How The Travel Industry Can Get Back On Its Feet

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Home > Articles > How The Travel Industry Can Get Back On Its Feet

 How The Travel Industry Can Get Back On Its Feet

Tim Hentschel | General
May 5, 2020

​Daily updates on the economic effects of the COVID-19 outbreak are constant and ever changing. However, it suffices to say that hospitality is one of the industries that have been hardest hit by the virus with more than 80 per cent of revenue loss and approximately 75 million jobs lost to the pandemic. While companies scramble in an effort to minimize the impact and to do as much damage control as possible, the prospect of recovery remains bleak and one that is nowhere in the near future.

Unlike early predictions of the pandemic where the impact was greatly underestimated due to downplayed updates from China and the slow-to-react World Health Organization (WHO), the prognosis for recovery is that the hospitality company revenues will be 50 per cent of what they were in 2019. Revenues are currently down more than 80 per cent year-on-year in Europe and North America since the middle of March, and this is set to fall to a shocking 90 per cent if the lockdowns are not lifted soon.

With an opening of the economy, the prospect of recovery improves. June revenues might bounce back from March, April, and May lows, and on top of that, we expect summer travel revenues moving forward to grow as high as 70 per cent year-on-year and decline back to 50 per cent year-on-year once the year enters the winter in the year's final quarter.

Predictions, while reliable only to a certain extent, are crucial for companies to safeguard themselves from crises like such. Regardless of how bleak or positive the outlook, it is critical for managing expectations for industry recovery. Naturally, knowing that the industry will not embark on a path of a V-shaped recovery, but instead, one that is slow and competitive, will help brands stay relevant through changing tides and recalibrate their strategies.

For instance, hotels and travel companies should expect a predominantly staycation-based business once the economy opens up and begins its path on recovery. With that in mind, strategies should revolve around this prediction and bank on local tourism. We see 2020 being the year where people drive to mountains, lakes, beach resorts, or their go-to friendly place - essentially places that they are familiar with and feel safe in times of crisis.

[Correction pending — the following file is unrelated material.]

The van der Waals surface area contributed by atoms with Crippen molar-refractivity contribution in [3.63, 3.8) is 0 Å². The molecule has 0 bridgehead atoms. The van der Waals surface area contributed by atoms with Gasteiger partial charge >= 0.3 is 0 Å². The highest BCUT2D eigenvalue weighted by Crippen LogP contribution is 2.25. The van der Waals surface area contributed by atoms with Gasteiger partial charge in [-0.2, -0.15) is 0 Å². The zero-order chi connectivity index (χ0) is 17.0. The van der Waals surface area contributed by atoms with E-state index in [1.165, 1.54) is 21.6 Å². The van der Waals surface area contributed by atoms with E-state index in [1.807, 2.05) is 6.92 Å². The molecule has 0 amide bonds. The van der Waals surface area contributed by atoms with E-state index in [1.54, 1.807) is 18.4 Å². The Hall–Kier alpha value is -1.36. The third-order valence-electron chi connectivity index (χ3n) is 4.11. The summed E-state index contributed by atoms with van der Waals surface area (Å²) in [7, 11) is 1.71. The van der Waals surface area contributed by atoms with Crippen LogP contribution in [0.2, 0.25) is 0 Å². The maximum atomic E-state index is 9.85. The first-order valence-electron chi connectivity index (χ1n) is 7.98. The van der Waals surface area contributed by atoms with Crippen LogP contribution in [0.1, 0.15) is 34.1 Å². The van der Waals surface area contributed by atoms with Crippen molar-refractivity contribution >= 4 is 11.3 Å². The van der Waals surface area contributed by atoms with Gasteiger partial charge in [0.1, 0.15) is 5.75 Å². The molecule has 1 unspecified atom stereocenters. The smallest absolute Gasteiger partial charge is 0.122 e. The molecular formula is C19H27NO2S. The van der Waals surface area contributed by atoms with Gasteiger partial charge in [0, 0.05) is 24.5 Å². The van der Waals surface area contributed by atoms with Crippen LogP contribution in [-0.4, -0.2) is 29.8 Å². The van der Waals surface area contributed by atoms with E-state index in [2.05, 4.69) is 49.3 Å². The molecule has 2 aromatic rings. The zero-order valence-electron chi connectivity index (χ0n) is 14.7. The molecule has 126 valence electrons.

Group events and corporate conferences, on the other hand, are set to be hit the hardest. Without a vaccine or guarantee, event coordinators will be reluctant to risk large losses of a second wave. However, this time should be taken to implement new procedures and safety measures as a collective industry to restore consumer faith and safeguard against future similar crises. It is important that with time, trust and faith is slowly rebuilt so that travellers start to feel safe.

Government stimulus and financial support should also be considered with prudence. While every bit helps in a crisis of this size, the priority should be placed in ensuring your company is ready for recovery. It needs to survive the slump with as little debt as possible and use this time to construct a stronger brand—a feat that will be challenging when accepting government stimulus. Companies like Expedia, TUI, Webjet, Airbnb, and Flight Centre Travel Group (FCTG) have chosen to opt for alternative sources of financing over government aid, in order to have the flexibility to lay off employees and cut costs wherever required. It also hints at the belief that the recovery, while inevitable, is not immediate nor quick as aforementioned—reinforcing the importance of being able to tide out future challenges.

What is advised is to be level-headed when seeking funding, and to assess if the company is suitable for it. It is critical that when the industry begins its recovery, your company has the flexibility to ride on the uptick, regardless of how slow it may be. 


Tim Hentschel is the CEO and co-founder of HotelPlanner. His company is the leading online provider of group hotel bookings and individual hotel stays worldwide, and is set to revolutionise the way Southeast Asians travel, book and stay with the company’s extensive industry expertise and robust travel technology with highly specialised AI.

 

 

 IMAGE: SHUTTERSTOCK

 

Copyright © 2020 Singapore Institute of Management

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